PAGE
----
Anti-government activists who have paralysed parts of Bangkok for two months said they would accept plans for an election in November but they would continue their protests until the Prime Minister and his deputy faced criminal charges over deadly street violence.
"We are willing to co-operate in the road map," said Nattawut Saikua, one of the leaders of the so-called "Red Shirt" protesters, referring to last week's proposal by Prime Minister Abhisit Vejjajiva that included measures for an attempt at reconciliation.
Mr Nattawut blamed the Deputy Prime Minister, Suthep Thaugsuban, for violence that left 29 people dead and hundreds wounded. Mr Suthep played a key role in the government's security response to the protests.
"The day Suthep turns himself in to police is the day we the Red Shirts go home," Mr Nattawut told cheering crowds. Another protest leader, Jatuporn Prompan, said Mr Abhisit should also be prosecuted. The Prime Minister pleaded at the weekend for an end to street protests that have crippled parts of the capital, and urged the Red Shirts to accept his reconciliation plan offering new elections a year ahead of schedule.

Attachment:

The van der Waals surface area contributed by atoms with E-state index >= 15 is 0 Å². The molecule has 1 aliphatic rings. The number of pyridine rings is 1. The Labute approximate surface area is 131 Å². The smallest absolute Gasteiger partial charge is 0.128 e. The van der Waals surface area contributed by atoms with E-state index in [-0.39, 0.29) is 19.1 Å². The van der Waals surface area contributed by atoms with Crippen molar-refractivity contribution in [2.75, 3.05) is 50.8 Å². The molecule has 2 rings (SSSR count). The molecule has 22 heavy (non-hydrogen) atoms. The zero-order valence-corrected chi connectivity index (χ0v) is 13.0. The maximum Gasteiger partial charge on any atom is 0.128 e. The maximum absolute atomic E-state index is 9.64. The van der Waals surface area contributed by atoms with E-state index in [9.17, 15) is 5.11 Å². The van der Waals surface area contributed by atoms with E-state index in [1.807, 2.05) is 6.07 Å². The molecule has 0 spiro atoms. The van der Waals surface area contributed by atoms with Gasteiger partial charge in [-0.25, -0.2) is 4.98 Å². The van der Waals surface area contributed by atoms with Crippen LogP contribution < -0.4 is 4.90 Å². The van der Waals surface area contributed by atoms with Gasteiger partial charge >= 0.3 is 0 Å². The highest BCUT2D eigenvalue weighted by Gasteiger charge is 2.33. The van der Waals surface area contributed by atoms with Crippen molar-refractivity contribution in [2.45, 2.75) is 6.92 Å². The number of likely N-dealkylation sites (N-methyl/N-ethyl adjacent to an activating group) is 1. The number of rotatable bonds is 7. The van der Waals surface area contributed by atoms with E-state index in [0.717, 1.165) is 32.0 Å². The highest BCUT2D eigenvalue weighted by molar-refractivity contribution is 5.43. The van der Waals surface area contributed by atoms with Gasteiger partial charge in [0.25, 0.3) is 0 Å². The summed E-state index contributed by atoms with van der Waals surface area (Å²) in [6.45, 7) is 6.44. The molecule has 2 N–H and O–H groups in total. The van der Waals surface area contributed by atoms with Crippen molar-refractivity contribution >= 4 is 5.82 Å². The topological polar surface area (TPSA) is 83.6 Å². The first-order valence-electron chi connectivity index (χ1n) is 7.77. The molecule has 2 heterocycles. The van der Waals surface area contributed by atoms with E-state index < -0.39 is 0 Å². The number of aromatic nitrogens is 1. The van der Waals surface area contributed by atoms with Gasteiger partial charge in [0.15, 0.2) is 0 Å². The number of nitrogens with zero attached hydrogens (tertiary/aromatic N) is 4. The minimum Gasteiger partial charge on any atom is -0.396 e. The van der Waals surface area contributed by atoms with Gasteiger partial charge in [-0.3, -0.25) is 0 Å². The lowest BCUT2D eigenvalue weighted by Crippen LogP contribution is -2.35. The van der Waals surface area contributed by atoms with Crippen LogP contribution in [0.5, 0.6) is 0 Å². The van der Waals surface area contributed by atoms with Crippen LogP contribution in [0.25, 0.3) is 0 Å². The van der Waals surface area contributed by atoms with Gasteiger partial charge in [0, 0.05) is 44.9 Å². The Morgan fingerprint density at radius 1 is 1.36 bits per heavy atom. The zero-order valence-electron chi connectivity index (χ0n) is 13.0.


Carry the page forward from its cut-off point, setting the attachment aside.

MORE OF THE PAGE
Mr Nattawut began his address by saying the Red Shirts "unconditionally accept" Mr Abhisit's offer to dissolve parliament in late September ahead of an election. He went on to list a number of demands, including that Mr Suthep must turn himself in for prosecution in connection with a violent clash on 10 April in which 26 soldiers and civilians were killed.
He also demanded that the Red Shirts' television channel be allowed back on air before they end their protests. The protesters say Mr Abhisit's coalition government came to power illegitimately through manipulation of the courts and the backing of the powerful military. But all sides are weary of the stand-off, which began on 12 March. apReuse content